Mark Goines' first investment as a VC: Fundly

Faith Merino · September 27, 2011 · Short URL:

Non-profit fundraising platform Fundly raises $5M from Morgenthaler and other firms

When Mark Goines invests in a company, you know it’s one to watch.  The angel-turned-VC has just made his first investment as a partner at Morgenthaler Ventures.  The startup: Fundly, a social media-based fundraising platform for non-profits, which plans to announce Wednesday that it has raised $5 million in a round of funding led by Morgenthaler, with help from other seed investors Kapor Capital, Correlation Ventures, Seraph Group, and Accelerator Ventures.  The new capital brings Fundly’s total raised to $7.5 million.

This is actually Goines’ second investment in Fundly—the first one being made back when he was still an angel investor.  So what drew him to the company not once, but twice?

“The team is awesome,” he told me.  “I was very impressed with the combination of skills in the company.  Back when I made personal investments, I focused on two things: investing in a space that I really like and a team that I can work with and enjoy being around.”

Founded in 2009, Fundly takes a different approach to non-profit fundraising than other platforms you may have heard of.  While consumer-facing sites like help donors find charities, Fundly helps charities find donors.  It does this by putting a unique social marketing spin on fundraising.  The platform offers turnkey solutions that allow organizations to launch campaigns on sites like Facebook, Twitter, and LinkedIn in minutes, and then encouraging users to spread the word. 

“You should never allow a donor to drop off a check and then just drive away,” CEO Dave Boyce told me.  “When they come to your website to donate to your cause, they already have their hearts and wallets open— this is the peak of engagement and it’s crucial to seize the moment.”

This social media word-of-mouth marketing has been surprisingly successful, with 52% more donations.Organizations using Fundly’s platform report growing their online fundraising by 156% annually, nearly three times the industry average.

Fundly has already attracted some pretty big names—Teach For America, TERI, Silicon Valley Education Foundation, American Red Cross Silicon Valley Chapter, and more.  And Boyce says to keep an eye out for Fundly campaign launches from several other “really big non-profits” before the end of the year.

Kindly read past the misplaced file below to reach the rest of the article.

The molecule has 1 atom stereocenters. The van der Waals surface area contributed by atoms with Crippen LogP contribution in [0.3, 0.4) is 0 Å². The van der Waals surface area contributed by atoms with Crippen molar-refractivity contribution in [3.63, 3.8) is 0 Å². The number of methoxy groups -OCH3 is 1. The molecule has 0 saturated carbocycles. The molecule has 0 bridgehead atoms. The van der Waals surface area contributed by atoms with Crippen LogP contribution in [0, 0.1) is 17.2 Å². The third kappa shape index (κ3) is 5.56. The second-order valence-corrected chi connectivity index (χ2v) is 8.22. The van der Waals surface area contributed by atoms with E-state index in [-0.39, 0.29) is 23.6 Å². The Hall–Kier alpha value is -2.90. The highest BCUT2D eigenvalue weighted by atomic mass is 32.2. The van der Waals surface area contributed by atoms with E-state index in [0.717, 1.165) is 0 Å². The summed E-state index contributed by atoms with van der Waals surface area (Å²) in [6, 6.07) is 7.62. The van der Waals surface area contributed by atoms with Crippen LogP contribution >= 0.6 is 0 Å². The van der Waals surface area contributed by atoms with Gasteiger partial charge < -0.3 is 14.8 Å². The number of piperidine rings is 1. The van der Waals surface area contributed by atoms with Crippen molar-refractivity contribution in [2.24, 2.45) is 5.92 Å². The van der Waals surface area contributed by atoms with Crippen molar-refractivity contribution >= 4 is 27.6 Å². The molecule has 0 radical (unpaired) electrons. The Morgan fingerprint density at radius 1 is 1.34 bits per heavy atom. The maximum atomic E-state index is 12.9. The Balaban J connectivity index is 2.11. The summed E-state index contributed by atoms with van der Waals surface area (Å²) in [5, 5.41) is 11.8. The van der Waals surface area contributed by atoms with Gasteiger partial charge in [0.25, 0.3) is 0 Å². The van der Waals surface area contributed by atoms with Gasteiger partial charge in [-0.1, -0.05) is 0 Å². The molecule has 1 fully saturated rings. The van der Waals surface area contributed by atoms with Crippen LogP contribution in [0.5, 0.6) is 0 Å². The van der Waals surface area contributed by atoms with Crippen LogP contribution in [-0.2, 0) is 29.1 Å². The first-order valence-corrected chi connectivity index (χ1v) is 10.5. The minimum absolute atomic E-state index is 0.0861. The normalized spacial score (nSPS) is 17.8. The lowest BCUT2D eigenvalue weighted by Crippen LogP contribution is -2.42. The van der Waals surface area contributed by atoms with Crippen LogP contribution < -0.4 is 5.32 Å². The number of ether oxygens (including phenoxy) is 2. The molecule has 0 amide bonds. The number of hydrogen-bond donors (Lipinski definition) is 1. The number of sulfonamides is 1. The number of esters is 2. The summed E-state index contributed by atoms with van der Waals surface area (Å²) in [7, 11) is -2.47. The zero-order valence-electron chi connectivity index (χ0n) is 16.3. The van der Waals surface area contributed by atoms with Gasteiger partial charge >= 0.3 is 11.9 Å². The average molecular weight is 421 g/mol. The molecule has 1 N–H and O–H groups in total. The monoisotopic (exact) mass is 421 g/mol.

The platform currently serves over 1,000 organizations, including non-profits, political organizations, and educational institutions, and has helped clients raised a combined total of $220 million to date.

"Morgenthaler in general and Mark Goines specifically have a lot of experience with easy-to-use, cloud-based solutions for consumers, businesses and non-profits alike," said Boyce.  "He was an early investor in consumer finance products such as and WePay. Some of our other investors have also backed companies like LinkedIn, Twitter and Zynga. We are looking to leverage that wealth of expertise in social media and finance into growing Fundly."

With this being his first investment as a VC, Goines admitted that the thinking is a little different than what he was used to before.

“It has to be a very large-scale market opportunity that the player can do really well in, because I’m writing a much bigger check, so it has to be able to scale up,” said Goines.  “As an angel, a company I invested in didn’t have to be a big value, because I was still making money.  But as a VC, I have to look for something that has the potential to be a multi-hundred million dollar outcome.  Fundly is in a very large category—it’s a $300 billion a year category.”

While the size of the market has become a new priority, for the most part, Goines' criteria have remained unchanged.  He looks for the usual stuff: good team, solid space, passion, blah blah blah, but he also looks for something else: humility.

"I've run into passionate people who are so passionate that they’re not objective," he said.  "Passion is good, because as an entrepreneur, you're going to be knocking down some walls.  But you need passion for what you're doing plus a real understanding of what it takes to be successful.  Take Aaron Patzer [founder and CEO of].  He was a very passionate guy, really bright, inexperienced but nonetheless extremely balanced, objective, open to criticism, and eager to learn."

So entrepreneurs, pay attention: the key to getting funded may not lie in aggressive sales tactics, but in proving you're willing to listen and take notes.

[Note: Mark Goines will be a VC judge at the upcoming Vator Splash San Francisco on September 29]

Support VatorNews by Donating

Read more from our "Trends and news" series

More episodes

Related Companies, Investors, and Entrepreneurs


Mark Goines

Joined Vator on

Mark is a Partner at Morgenthaler Ventures focused on the areas of financial technology, mobile, consumer and small business Internet services.

Dave Boyce

Joined Vator on